The only possible explanation is that this model of phone is allergic to B.
My Verizon Wireless Motorola Droid phone has been replaced ten times under warranty in less than two years. Reasons include an Android update that bricked the phone, the Android operating system spontaneously erasing itself, and defective screens.
Most of the replacement Droids have been shipped by Verizon’s phone replacement insurance carrier, Asurion, since I did obtain one insurance replacement from them. I started with a Motorola Droid X. After five or six warranty replacements, Asurion shipped me a Motorola Droid Razr instead of the Droid X, upgrading me from a 3G to a 4G phone. When the Droid Razr quickly died, Asurion sent me an HTC Rezound instead. The Rezound had a defective screen, so I returned it and asked for another Droid Razr, which Asurion shipped – cheerfully and quickly, as usual.
In less than four months, the Razr’s screen stopped responding. I took it to an official Verizon store, where the manager did the usual hard reset and then declared the phone deceased. She dialed the phone to order a replacement device. I discovered much later that we were actually speaking with Verizon, not Asurion.
The Verizon phone rep told me that my current Razr was no longer under warranty, although Asurion distinctly told me the refurbished replacement device came with a new one-year warranty. Eventually, Verizon agreed to ship me yet another refurbished Razr “as a courtesy.” I then asked about the warranty for the new phone. It took 45 minutes and many conversations with various reps to get an answer: The new warranty is only for 90 days!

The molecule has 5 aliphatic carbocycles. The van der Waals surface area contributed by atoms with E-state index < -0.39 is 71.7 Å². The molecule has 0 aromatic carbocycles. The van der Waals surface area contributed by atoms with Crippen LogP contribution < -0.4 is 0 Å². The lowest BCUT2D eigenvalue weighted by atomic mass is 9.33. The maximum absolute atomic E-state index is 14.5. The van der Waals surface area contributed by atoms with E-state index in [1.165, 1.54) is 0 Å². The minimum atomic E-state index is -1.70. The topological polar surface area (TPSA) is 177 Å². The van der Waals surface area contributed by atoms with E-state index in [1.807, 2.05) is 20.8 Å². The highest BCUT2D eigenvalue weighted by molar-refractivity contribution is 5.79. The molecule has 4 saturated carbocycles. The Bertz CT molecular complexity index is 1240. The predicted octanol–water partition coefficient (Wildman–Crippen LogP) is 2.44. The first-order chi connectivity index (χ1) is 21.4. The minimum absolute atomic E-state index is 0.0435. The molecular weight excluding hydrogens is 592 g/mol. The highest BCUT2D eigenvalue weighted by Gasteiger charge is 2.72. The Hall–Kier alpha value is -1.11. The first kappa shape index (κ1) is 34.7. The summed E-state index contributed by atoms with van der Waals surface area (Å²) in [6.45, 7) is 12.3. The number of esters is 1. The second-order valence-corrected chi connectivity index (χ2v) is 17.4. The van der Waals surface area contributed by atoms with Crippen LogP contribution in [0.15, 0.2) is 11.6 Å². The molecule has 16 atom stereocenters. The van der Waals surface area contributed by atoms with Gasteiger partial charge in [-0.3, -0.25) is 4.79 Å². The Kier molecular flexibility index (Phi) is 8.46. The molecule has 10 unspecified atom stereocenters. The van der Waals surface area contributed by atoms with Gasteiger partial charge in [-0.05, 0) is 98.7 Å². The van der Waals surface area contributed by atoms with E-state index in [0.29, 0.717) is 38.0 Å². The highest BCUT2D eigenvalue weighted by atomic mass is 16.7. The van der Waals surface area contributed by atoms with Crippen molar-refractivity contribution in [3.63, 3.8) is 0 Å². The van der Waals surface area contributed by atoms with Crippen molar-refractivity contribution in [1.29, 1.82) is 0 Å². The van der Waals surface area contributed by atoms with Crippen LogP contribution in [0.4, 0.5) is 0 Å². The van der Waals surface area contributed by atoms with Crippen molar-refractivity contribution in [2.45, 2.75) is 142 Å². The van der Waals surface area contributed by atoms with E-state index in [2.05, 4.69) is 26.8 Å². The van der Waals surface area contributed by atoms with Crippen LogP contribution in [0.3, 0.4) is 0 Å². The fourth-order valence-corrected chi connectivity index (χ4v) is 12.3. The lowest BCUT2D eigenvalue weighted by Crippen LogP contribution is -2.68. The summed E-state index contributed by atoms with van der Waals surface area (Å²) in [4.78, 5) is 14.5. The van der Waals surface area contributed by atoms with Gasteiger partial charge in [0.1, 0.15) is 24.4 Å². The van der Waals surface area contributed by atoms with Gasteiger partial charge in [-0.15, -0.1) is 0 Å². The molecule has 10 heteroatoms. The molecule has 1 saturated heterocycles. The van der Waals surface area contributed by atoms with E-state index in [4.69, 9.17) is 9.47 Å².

This was the final straw! Every Droid phone I’ve received has invariably stopped working. Now, I am completely out of luck after 90 days. The store manager and each of the numerous phone reps I spoke with tried to solve my problem by repeatedly reminding me that I am “eligible” for an upgrade, should I wish to pay another couple hundred dollars to be locked into yet another nightmarish two-year cycle of defective devices. I refused, and told them to ship the replacement Razr. As a final insult, Verizon tried to charge me for overnight shipping, but waived the fee at my insistence.
For now, I will remain with Verizon, since the alternative carriers are far worse. However, I refuse to get trapped in a contract, or to purchase Asurion “insurance” again. At $6.99 per month plus a $100 deductible, an insurance replacement from Asurion costs $183.88 to replace a one-year old phone with a used, “refurbished” replacement that, in my experience, has repeatedly proven defective. When purchasing new devices, I will take my chances elsewhere.